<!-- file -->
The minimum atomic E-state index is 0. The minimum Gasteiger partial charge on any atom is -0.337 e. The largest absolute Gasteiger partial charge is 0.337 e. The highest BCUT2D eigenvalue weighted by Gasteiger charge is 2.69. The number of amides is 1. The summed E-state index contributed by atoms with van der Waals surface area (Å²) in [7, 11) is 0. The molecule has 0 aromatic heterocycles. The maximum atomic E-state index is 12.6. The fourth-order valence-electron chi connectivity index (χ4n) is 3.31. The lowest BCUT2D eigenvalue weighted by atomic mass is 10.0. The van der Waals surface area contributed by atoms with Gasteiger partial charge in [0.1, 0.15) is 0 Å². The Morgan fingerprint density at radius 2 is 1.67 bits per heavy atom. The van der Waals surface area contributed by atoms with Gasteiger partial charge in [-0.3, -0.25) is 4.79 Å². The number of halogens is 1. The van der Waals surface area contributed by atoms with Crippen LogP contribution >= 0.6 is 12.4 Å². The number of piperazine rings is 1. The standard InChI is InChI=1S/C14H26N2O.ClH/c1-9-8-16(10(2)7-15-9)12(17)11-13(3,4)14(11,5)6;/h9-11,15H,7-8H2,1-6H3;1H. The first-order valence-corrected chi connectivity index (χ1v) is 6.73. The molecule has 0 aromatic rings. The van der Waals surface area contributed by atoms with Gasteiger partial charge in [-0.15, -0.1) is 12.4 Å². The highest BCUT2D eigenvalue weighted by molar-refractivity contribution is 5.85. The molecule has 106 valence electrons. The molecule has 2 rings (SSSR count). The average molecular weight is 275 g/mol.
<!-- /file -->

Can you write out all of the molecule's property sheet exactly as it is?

The minimum atomic E-state index is 0. The minimum Gasteiger partial charge on any atom is -0.337 e. The largest absolute Gasteiger partial charge is 0.337 e. The highest BCUT2D eigenvalue weighted by Gasteiger charge is 2.69. The number of amides is 1. The summed E-state index contributed by atoms with van der Waals surface area (Å²) in [7, 11) is 0. The molecule has 0 aromatic heterocycles. The maximum atomic E-state index is 12.6. The fourth-order valence-electron chi connectivity index (χ4n) is 3.31. The lowest BCUT2D eigenvalue weighted by atomic mass is 10.0. The van der Waals surface area contributed by atoms with Gasteiger partial charge in [0.1, 0.15) is 0 Å². The Morgan fingerprint density at radius 2 is 1.67 bits per heavy atom. The van der Waals surface area contributed by atoms with Gasteiger partial charge in [-0.3, -0.25) is 4.79 Å². The number of halogens is 1. The van der Waals surface area contributed by atoms with Crippen LogP contribution >= 0.6 is 12.4 Å². The number of piperazine rings is 1. The standard InChI is InChI=1S/C14H26N2O.ClH/c1-9-8-16(10(2)7-15-9)12(17)11-13(3,4)14(11,5)6;/h9-11,15H,7-8H2,1-6H3;1H. The first-order valence-corrected chi connectivity index (χ1v) is 6.73. The molecule has 0 aromatic rings. The van der Waals surface area contributed by atoms with Gasteiger partial charge in [-0.15, -0.1) is 12.4 Å². The highest BCUT2D eigenvalue weighted by molar-refractivity contribution is 5.85. The molecule has 106 valence electrons. The molecule has 2 rings (SSSR count). The average molecular weight is 275 g/mol.